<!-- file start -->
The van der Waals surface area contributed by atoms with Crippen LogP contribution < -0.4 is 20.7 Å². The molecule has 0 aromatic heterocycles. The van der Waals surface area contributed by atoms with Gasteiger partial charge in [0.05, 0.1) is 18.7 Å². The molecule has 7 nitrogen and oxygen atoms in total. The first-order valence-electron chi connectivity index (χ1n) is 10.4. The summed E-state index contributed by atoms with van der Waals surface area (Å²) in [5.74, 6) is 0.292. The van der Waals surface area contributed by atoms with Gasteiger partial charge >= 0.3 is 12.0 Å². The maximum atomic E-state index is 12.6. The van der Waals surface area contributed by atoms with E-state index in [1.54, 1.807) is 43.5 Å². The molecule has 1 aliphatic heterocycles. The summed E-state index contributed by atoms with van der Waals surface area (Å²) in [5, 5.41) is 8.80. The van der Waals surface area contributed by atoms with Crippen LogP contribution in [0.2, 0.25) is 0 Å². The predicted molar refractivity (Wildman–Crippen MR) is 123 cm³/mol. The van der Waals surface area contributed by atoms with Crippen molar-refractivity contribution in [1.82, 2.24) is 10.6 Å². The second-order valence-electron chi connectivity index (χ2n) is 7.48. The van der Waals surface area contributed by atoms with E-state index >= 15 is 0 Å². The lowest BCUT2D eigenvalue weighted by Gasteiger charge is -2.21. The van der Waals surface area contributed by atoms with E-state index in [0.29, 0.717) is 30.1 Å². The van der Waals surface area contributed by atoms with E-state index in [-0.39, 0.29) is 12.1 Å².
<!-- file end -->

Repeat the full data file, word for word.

The van der Waals surface area contributed by atoms with Crippen LogP contribution < -0.4 is 20.7 Å². The molecule has 0 aromatic heterocycles. The van der Waals surface area contributed by atoms with Gasteiger partial charge in [0.05, 0.1) is 18.7 Å². The molecule has 7 nitrogen and oxygen atoms in total. The first-order valence-electron chi connectivity index (χ1n) is 10.4. The summed E-state index contributed by atoms with van der Waals surface area (Å²) in [5.74, 6) is 0.292. The van der Waals surface area contributed by atoms with Gasteiger partial charge >= 0.3 is 12.0 Å². The maximum atomic E-state index is 12.6. The van der Waals surface area contributed by atoms with E-state index in [1.54, 1.807) is 43.5 Å². The molecule has 1 aliphatic heterocycles. The summed E-state index contributed by atoms with van der Waals surface area (Å²) in [5, 5.41) is 8.80. The van der Waals surface area contributed by atoms with Crippen LogP contribution in [0.2, 0.25) is 0 Å². The predicted molar refractivity (Wildman–Crippen MR) is 123 cm³/mol. The van der Waals surface area contributed by atoms with Crippen molar-refractivity contribution in [1.82, 2.24) is 10.6 Å². The second-order valence-electron chi connectivity index (χ2n) is 7.48. The van der Waals surface area contributed by atoms with E-state index >= 15 is 0 Å². The lowest BCUT2D eigenvalue weighted by Gasteiger charge is -2.21. The van der Waals surface area contributed by atoms with E-state index in [0.29, 0.717) is 30.1 Å². The van der Waals surface area contributed by atoms with E-state index in [-0.39, 0.29) is 12.1 Å².